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Ask any health care expert how the health reform bill intends to lower costs and you’ll get a list of answers: bundling payments regionally based on quality rather than volume, introducing incentives to reduce rehospitalizations, increasing the size of risk pools through insurance expansion to lower prices for all. These all fit into an idea we’ve fallen in love with as a nation: bending the cost curve.

In  “The Mixed (De) Merits of ‘Bending the Cost Curve,’” a post on the Health Affairs Blog Joseph White dissects this questionable concept and examines the assumptions and implications behind our national proclivity to kick the can down the road when it comes to cutting costs. The analysis is summed up nicely in these lines (emphasis added):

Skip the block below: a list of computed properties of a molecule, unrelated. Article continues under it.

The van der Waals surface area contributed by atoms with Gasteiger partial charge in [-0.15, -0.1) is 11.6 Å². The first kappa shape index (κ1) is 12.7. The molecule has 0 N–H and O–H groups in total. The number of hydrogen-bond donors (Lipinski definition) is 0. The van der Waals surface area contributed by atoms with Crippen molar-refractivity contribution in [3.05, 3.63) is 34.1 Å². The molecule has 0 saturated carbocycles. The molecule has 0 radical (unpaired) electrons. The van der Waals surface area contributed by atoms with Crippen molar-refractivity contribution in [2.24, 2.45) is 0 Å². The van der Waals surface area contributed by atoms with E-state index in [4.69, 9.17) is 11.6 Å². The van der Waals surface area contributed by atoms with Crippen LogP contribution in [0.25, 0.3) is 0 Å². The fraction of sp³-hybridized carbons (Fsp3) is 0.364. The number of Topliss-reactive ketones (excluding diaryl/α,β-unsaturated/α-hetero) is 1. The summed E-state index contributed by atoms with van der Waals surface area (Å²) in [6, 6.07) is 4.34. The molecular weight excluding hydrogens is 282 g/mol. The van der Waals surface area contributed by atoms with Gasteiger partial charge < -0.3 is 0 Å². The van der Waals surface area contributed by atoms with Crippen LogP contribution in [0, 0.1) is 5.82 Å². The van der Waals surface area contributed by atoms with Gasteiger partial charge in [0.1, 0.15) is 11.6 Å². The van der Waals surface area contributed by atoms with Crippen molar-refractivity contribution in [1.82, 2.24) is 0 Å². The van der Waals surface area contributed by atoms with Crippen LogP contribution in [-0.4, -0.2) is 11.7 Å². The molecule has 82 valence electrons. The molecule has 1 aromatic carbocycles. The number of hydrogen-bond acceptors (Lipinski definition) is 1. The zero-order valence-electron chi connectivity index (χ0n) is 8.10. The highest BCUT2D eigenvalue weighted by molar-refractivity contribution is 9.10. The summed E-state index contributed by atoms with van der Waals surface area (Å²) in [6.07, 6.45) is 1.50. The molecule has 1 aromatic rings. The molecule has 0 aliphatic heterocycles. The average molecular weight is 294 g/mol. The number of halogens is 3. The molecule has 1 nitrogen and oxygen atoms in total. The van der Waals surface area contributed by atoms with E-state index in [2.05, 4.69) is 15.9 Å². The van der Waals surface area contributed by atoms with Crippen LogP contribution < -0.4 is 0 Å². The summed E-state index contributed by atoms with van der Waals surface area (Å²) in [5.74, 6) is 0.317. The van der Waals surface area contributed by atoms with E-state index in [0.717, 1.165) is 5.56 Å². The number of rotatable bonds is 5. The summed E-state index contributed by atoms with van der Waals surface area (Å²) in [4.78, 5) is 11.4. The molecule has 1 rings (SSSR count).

One might expect that, with U.S. health care costs in 2008 sitting at 16 percentof GDP, and the next highest country just over 11 percent, politicians and business leaders and academics would have thought that the problem was thatcosts were too high at the time, rather than that they should be prevented from becoming too high in the future.  Why, then, would anyone focus on the “cost curve,” rather than the costs? … Read More

via HealthGlobe Medical Travel Blog

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